Gaming consultant Jonathan Galaviz, of Las Vegas-based Globalysis, said slot makers are concerned with guarding their intellectual property in Asia, where the copyright laws are different from the U.S.

"They want to ensure there won’t be a stealing of ideas," Galaviz said. "They want to know there is some level of protection. Still, over the next five to 10 years, we’re going to see a transformation of consumer acceptance toward slot machines in Asia."

John Gomes, who oversees IGT’s Macau office, said each casino operator is finding what works in balancing table games with slot offerings.

"Every company exercises their own strategy on how they see fit to maximize revenues," Gomes said. "Although this market has a strong following for casino table games, we do believe that as the market matures the acceptance of electronic machines and table games will increase due to popularity and labor costs."

American slot makers have to first figure out what games and titles work in Macau.

Wheel of Fortune, a staple in every Las Vegas casino, is conspicuously absent in Macau because it is based on an American-themed television program. The number four is also not used. When spoken in Chinese, four sounds like the word for death.

"Some American themes don’t translate well," Burns said. "It was a matter of being culturally sensitive and doing some investigation. We know there are certain icons and colors that work."

In China, red is considered a lucky color. IGT has a game where the cabinet is red.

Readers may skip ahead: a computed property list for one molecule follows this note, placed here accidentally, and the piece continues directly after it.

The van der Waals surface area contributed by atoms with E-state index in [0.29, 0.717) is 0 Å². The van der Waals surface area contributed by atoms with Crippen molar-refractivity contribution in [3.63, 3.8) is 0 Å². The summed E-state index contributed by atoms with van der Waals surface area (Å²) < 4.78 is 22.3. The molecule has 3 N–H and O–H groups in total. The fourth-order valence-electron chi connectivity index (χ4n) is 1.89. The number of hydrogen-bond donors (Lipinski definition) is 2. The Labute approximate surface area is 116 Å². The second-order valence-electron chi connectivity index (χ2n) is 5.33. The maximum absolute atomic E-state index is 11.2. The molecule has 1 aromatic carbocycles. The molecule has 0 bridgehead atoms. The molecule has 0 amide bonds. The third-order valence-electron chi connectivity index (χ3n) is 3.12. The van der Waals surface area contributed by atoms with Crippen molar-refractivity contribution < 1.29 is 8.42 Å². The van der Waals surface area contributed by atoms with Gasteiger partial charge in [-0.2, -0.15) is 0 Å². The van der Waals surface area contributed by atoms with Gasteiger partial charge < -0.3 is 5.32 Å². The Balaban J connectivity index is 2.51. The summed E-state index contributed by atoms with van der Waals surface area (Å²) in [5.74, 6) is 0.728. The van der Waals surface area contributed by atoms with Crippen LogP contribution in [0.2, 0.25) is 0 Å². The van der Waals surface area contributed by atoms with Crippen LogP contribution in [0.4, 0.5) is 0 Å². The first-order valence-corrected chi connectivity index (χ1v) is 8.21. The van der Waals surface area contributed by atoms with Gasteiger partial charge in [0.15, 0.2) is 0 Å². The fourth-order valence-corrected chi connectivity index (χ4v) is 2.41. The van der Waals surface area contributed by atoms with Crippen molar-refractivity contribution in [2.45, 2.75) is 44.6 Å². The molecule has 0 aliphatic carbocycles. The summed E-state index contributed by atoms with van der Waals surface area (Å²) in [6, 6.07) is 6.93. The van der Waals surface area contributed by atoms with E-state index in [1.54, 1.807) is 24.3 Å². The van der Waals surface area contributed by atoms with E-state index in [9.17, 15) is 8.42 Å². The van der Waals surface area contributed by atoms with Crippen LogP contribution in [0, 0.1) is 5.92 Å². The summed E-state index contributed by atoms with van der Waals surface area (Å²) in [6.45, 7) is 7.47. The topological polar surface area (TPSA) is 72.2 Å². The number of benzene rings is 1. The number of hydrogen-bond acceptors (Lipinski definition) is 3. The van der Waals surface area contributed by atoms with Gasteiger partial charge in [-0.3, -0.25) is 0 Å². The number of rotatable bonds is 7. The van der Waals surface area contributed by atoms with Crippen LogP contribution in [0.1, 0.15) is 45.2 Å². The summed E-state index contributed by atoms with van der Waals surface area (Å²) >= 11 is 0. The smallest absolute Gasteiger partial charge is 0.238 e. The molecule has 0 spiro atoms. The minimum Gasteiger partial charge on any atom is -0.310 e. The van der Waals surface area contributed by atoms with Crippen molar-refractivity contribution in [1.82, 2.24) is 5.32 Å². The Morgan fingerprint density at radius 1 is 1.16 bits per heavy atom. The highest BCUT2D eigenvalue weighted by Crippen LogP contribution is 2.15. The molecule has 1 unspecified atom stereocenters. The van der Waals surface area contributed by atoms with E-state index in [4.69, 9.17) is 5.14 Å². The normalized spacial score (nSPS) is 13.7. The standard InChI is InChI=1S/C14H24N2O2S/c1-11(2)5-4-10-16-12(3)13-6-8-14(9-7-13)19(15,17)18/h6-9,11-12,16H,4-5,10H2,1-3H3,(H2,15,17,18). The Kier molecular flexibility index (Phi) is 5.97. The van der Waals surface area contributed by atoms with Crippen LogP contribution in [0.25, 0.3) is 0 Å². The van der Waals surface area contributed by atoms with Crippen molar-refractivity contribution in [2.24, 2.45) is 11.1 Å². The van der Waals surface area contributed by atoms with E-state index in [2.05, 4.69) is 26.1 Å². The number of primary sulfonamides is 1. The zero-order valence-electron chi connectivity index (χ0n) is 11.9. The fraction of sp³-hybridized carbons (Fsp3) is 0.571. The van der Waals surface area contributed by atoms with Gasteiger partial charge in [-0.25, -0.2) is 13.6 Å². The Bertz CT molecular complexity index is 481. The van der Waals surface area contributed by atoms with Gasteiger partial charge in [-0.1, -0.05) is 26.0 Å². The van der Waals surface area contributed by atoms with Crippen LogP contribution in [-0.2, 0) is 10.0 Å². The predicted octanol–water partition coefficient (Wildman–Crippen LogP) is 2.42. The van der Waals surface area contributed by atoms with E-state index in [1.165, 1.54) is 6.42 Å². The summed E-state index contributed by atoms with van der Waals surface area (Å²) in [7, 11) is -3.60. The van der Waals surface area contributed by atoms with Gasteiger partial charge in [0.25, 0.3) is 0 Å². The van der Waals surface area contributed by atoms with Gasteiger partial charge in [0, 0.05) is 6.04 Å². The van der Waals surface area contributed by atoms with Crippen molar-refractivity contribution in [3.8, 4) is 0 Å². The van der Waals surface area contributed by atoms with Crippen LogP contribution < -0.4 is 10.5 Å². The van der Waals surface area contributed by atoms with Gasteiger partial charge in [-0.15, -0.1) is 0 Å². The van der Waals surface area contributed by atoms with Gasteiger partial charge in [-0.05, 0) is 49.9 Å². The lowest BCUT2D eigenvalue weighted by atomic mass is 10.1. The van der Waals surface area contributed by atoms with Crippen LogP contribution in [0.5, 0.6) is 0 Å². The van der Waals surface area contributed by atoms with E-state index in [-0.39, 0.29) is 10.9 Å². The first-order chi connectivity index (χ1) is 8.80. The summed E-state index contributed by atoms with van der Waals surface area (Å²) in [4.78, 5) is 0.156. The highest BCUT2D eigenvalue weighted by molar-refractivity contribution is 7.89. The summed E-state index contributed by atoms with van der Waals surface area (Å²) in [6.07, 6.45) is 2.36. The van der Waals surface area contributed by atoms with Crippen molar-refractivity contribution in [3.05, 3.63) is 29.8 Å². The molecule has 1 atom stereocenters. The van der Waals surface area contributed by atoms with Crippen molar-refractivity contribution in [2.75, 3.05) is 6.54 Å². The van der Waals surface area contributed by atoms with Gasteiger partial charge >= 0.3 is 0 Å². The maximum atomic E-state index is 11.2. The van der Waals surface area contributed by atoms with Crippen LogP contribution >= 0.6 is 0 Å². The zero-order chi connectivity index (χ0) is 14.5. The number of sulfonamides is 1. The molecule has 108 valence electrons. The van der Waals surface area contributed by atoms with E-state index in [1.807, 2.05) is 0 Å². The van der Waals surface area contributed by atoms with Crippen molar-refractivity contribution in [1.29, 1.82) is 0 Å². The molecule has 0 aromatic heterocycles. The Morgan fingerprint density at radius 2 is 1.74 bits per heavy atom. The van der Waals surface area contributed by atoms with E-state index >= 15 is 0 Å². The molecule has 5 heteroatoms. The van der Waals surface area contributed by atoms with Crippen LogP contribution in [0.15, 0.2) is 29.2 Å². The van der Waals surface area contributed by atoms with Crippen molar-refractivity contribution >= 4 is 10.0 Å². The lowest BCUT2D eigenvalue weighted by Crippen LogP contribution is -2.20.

Slot machines in Macau carry themes that are meaningful to Asian gamblers. Chinese symbols of good luck are prominent, such as dragons and gold coins. IGT offers slot machines with famous Chinese character symbols, including pandas, lotus flowers and the performers doing the lion dance.

Bally’s popular Blazing 7s game that is played throughout American casinos is also popular in China. Burns said the game is being retooled to become Blazing 8s for the opening of the MGM Grand Macau later this year. Eight is considered the luckiest number in Chinese culture.

"I’m cautious about reading too much into a game," Burns said. "There’s a lot we’re trying."

Gomes said video poker, one of IGT’s largest products in Las Vegas, hasn’t caught hold in Macau.

"There are some poker machines currently place in some of the properties in Macau," Gomes said. "Although poker does not play a big percentage of the slots mix, I do believe that as the market matures poker machines will become part of the product mix in every property in the future."

Contact reporter Howard Stutz at hstutz@reviewjournal.com or (702) 477-3871.